New York Appellate Court Overturns Medical Malpractice Defense Verdict Due To Impermissible Habit Testimony

The Supreme Court of the State of New York, Appellate Division, Second Judicial Department (“New York Appellate Court”), in its decision filed on October 16, 2019, stated: “The issue on this appeal is whether a physician performing a surgical procedure who has no written record nor an independent recollection of what he or she specifically did in performing that procedure can testify based upon what he or she usually does in performing that procedure based upon their “habit.” We hold that, under the circumstances presented here, the defendant physician may not testify as to his habit in performing this surgical procedure.”

Habit Testimony

The New York Appellate Court stated that a party can rely on custom and practice evidence to fill in evidentiary gaps where the proof demonstrates a deliberate and repetitive practice by a person in complete control of the circumstances. Evidence of such a practice is generally admissible to allow the inference of the persistence of the habit on a particular occasion. However, evidence of conduct however frequent yet likely to vary from time to time depending upon the surrounding circumstances is not admissible as custom and practice evidence.

The New York Appellate Court explained that custom and practice evidence draws its probative value from the repetition and unvarying uniformity of the procedure involved as it depends on the inference that a person who regularly follows a strict routine in relation to a particular repetitive practice is likely to have followed that same strict routine at a specific date or time relevant to the litigation. To justify the introduction of habit evidence, a party must be able to show on voir dire, to the satisfaction of the court, that the party expects to prove a sufficient number of instances of the conduct in question.

In the case it was deciding, the New York Appellate Court stated that the defendant did not show that he expected to prove a sufficient number of instances of the conduct in question. Although the defendant testified that he had performed hundreds of hernia repairs using mesh patches, he could not remember how many times he had used the Kugel Composix mesh patch before he performed the injured plaintiff’s surgery. He testified at his deposition that he had used the Kugel Composix mesh patch at least “a couple times” before he performed the injured plaintiff’s procedure. Although the defendant contends that the procedure for suturing the Kugel Composix mesh patch was the same as for other mesh patches, the Kugel Composix mesh patch had features that were different from other mesh patches, including a “pocket” intended to protect the intestines. The defendant testified that a surgeon would “go in through the pocket” when placing the sutures. Therefore, the suturing procedure for the Kugel Composix mesh patch used on the injured plaintiff differed from the suturing procedure for other types of mesh patches. Under the circumstances, the defendant did not establish a “sufficient number of instances of the conduct in question.”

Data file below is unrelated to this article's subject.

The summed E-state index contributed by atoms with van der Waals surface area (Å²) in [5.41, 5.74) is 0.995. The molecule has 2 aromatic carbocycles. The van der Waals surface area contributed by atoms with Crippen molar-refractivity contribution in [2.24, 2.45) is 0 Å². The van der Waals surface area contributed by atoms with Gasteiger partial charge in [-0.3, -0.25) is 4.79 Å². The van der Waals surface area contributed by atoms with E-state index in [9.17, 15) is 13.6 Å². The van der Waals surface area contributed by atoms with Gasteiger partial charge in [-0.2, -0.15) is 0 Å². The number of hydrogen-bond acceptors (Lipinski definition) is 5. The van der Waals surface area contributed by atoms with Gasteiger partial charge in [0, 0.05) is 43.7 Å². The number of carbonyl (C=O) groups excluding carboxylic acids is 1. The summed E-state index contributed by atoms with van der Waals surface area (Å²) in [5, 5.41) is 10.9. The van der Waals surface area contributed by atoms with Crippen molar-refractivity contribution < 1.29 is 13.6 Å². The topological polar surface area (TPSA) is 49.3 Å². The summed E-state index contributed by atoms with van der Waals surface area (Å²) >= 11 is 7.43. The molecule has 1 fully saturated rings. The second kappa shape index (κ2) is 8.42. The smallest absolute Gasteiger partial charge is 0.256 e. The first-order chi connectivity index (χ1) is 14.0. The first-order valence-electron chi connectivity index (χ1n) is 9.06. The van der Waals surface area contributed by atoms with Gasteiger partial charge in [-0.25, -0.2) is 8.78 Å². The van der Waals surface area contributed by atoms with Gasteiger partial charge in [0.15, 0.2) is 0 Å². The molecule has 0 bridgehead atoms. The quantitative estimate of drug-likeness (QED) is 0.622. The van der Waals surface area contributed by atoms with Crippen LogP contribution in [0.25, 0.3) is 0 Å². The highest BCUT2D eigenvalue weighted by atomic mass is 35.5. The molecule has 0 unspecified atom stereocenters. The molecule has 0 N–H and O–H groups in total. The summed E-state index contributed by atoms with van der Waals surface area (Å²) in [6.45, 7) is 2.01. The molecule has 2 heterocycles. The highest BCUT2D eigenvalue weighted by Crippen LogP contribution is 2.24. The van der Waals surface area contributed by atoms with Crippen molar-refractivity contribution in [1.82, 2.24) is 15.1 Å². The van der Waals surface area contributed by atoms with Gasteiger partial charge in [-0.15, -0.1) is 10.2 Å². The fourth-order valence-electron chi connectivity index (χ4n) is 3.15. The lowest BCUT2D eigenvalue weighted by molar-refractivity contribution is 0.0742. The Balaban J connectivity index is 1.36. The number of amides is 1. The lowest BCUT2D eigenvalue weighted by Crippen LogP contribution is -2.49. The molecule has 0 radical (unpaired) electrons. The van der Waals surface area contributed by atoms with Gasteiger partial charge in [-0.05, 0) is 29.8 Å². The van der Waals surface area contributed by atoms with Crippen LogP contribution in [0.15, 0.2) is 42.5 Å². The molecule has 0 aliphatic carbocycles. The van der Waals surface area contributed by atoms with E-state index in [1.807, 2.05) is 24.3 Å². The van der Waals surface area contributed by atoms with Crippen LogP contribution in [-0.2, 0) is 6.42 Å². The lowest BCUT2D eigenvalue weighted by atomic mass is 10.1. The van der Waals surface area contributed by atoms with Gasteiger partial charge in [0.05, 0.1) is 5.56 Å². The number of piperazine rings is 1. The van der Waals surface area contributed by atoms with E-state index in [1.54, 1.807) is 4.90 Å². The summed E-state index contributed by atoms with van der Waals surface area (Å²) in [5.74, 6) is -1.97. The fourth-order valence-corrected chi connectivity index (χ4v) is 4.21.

Source Martin v. Timmins, 2019 NY Slip Op 07391.

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This entry was posted on Monday, October 28th, 2019 at 5:21 am. Both comments and pings are currently closed.

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